“[Don's]I was able to see his character through, and he truly shined through. didn'tLillard stated, “I always agree with you.” NBA superstars such as Lillard are often surrounded in yes-men. Dame appreciated someone who was honest with him. “That's what told me the story.


WHERE HE WAS A HEAD COACHThe Orlando MagicThird Side was hired by Steve Clifford as a preseason refresher to help his team prepare for the 2019 and 2020 seasons.

Clifford, a consultant at the, stated that “it would begin with new rules, areas for emphasis which happen every year.” Brooklyn Nets. “[Don]Would you come in to spend some time with us and go over the first things?

Vaden helped the Magic to focus on travel calls one year. Vaden set up stations on the practice courts, each with a different assistant coach. They went over specific footwork themes or calls from the previous season in an effort to familiarize players with what referees were looking for. Clifford said, “I think that he helped a lot to me in that way.”

Clifford did not know much about Vaden prior to hiring him. But, fellow head coaches Terry Stotts & Dwane Cayy highly recommended him. Clifford, his assistants, and Vaden all spent time together. Don would visit a player who was having a problem with a specific type of foul play or play and discuss film. Then, Don would apply the film to their court.

Alvin Gentry, who hired Third Side for consultation with the organization, said, “I just think that the information they provide is priceless. Really.” Sacramento KingsFor the 2021-22 season. “A call here, or a non-call there can win you a game. It's amazing to see how they explain things, and how they prepare film and clips for players and coaches.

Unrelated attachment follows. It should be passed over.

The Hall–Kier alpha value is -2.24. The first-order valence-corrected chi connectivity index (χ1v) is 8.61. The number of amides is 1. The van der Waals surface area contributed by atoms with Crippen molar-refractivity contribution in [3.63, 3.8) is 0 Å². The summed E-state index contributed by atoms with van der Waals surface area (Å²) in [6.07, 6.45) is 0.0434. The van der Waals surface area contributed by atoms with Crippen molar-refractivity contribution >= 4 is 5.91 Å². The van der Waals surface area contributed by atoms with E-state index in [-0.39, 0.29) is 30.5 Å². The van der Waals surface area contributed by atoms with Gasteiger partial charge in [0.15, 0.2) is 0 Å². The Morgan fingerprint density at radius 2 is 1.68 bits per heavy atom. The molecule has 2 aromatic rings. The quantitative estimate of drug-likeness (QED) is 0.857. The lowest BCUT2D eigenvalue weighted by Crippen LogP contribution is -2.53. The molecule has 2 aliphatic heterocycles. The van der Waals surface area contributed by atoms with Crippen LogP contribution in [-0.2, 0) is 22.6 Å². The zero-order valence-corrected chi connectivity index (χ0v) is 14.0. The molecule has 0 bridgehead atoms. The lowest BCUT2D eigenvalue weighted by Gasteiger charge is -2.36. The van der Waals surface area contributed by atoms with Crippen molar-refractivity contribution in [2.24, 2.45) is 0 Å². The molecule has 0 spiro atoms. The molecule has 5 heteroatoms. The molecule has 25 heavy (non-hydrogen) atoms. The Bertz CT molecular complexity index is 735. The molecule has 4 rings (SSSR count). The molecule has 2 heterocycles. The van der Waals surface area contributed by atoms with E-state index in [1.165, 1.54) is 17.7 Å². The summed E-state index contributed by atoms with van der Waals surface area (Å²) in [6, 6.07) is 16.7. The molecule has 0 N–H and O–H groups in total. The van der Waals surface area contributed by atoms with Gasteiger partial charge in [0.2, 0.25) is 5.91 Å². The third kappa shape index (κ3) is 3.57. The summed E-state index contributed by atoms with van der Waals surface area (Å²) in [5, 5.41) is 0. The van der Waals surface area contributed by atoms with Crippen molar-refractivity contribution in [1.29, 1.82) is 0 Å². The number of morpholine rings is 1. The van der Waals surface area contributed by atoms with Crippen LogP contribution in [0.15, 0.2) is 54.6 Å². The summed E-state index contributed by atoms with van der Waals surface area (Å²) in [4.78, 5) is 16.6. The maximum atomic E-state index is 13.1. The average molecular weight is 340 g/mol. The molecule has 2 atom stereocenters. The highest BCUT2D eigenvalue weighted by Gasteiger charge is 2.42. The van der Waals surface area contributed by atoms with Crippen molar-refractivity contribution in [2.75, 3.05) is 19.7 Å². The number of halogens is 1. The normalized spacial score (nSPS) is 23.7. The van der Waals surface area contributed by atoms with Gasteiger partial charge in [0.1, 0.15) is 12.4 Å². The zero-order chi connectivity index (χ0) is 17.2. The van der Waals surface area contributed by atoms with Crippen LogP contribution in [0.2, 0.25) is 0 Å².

Third Side was more involved than Gentry and the Kings. Vaden and Russi, who still live in Northern California, would often get on the court during practice or officiate team games. They would often stop mid-game to correct an infraction or explain why.

Kings stated that “The eye in the sky does not lie” referring to film. Harrison Barnes. “Having people like Shelley and Don who can take that film and break down the details to you — and also how can you improve upon that? It's that special. That's why I got so much out of this season.”


A COMMON KENY KEY TASK FOR THIRD IDEIt is helping players to accept their fouling tendencies. NBA fans are familiar with players who claim they did not commit fouls but argue with officials, even though replays showed an obvious and clear infraction. It turns out that people in high-level competition aren’t always the best self-narrators.

Third Side often takes on this role. They are “truth-tellers” and won't sugarcoat anything for any client.

Russi and Vaden both specialize in different areas as they are a two-person unit. Both Russi and Vaden are natural experts in call adjudication, as well as simple “right or wrong,” distinctions. Don is the leader here. His game notes for Hawks teams will contain any close calls in either direction. Don will then go over the details with coaches and players to ensure that they have accurate information the following day. Third Side wants players to be able to tell when a call was made against them so that they can correct the behavior. They also want them to know when it was wrong so that they don't try to fix something that isn't there.